Astrobiologist Aims to Make Science Education More Interactive
I remember battling sleepiness as I slouched in a large lecture hall, squinting to make out the writing on the blackboard during my freshman introductory physics course in college. My difficulty staying alert in class was not the fault of ...
New from the PlanetQuest group at JPL, these gorgeous posters depict images of travel to worlds orbiting stars other than our own Sun! Just as mid-century travel posters enticed would-be travelers to exotic locales such as the islands of the Caribbean and South Pacific, we are similarly beckoned to consider places beyond our imagination – beyond our Solar System!
Source: [JPL]January 26, 2015 / Posted by: Daniella Scalice
- March 8 - Poster Presentation Deadline for Spectroscopy of Airless Bodies (RAS Specialist Discussion Meeting)
- March 10 - Application Deadline for Astrobiology Graduate Conference (AbGradCon 2015)
- March 15 - Application Deadline for Summer School: Water, Ice and the Origin of Life in the Universe
- March 15 - Application Deadline for Summer School: Water, Ice and the Origin of Life in the Universe
- March 16 - Application Deadline for the NASA Astrobiology Minority Institution Research Support (MIRS) Program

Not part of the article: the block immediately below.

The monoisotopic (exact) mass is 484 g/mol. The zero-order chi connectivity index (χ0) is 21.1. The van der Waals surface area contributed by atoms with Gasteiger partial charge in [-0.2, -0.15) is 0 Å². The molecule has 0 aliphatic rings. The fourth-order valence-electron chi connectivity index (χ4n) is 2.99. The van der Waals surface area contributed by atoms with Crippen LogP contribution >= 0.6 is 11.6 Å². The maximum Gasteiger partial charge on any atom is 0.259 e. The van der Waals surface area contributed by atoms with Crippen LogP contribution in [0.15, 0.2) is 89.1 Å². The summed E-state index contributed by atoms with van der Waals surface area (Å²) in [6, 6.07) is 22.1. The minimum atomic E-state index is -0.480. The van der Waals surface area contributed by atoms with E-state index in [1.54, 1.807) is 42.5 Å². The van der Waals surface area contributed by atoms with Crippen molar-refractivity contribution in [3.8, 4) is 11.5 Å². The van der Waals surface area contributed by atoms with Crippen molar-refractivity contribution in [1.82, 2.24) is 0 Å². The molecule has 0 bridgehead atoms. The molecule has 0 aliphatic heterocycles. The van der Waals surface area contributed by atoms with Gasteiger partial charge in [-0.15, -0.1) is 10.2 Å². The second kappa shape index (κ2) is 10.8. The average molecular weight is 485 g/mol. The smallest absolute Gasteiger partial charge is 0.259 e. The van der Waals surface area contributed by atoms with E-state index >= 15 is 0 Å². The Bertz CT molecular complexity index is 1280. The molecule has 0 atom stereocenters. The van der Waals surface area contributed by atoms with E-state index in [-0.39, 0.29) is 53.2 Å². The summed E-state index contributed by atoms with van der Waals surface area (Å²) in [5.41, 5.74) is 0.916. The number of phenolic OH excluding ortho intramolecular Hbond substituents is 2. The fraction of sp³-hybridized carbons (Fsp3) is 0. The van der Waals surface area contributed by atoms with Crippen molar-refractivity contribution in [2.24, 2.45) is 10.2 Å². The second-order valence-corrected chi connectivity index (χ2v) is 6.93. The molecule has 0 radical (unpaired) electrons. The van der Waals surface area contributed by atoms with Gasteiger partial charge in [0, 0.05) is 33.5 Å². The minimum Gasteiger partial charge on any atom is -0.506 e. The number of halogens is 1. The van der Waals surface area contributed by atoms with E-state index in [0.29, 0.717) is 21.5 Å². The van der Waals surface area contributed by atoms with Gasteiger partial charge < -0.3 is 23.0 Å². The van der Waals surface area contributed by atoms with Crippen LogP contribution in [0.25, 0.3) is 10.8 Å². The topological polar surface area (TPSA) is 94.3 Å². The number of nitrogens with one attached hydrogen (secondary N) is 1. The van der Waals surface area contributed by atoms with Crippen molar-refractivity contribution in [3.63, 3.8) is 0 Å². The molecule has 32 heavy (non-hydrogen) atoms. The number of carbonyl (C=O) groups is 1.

- March 16 - Submission deadline for FameLab Online Competition
- March 18 - Abstract Submission Deadline for IAU XXIX General Assembly
- March 20 - Application Deadline for 22th Young Scientists' Conference on Astronomy and Space Physics
- March 28 - Abstract Submission Deadline for Pathways 2015: Pathways Towards Habitable Planets
- March 30 - Abstract Submission Deadline for Geobiology in Space Exploration (GESE) Workshop on Extraterrestrial Subsurface Exploration
- March 31 - Abstract Deadline for 2nd Planetary Data Workshop
- March 31 - Application Deadline for 2014 Nininger Meteorite Award
- March 31 - NASA Office of Education Scholarship and Research Opportunities
- March 31 - Abstract Submission Deadline for The Origin of Life - Second Conference on History and Philosophy of Astrobiology
- April 1 - Grant Applications for Young Participants (PhD. and Postdocs) Due for IAU XXIX General Assembly
- April 1 - Application Review Begins for Postdoctoral Teaching Associate in Mineralogy - University of Tennesee
- April 1 - Abstract Submission Deadline for iCubeSat 2015 - 4th Interplanetary CubeSat Workshop
- April 1 - Application Deadline for the NASA Astrobiology Program Student Early Career Collaboration Awards
- April 2 - Abstract Submission Deadline for Goldschmidt 2015
- April 3 - Abstract Submission Deadline for 12th International Planetary Probe Workshop (IPPW-12)
- April 7 - Workshop on Venus Science Priorities for Laboratory Measurements and Instrument Definition
- April 9 - Venus Exploration Analysis Group (VEXAG) MEETING #12
- April 13 - Abstract Submission Deadline for NASA's Solar System Exploration Research Virtual Institute (SSERVI) 2nd Annual NASA Exploration Science Forum (ESF)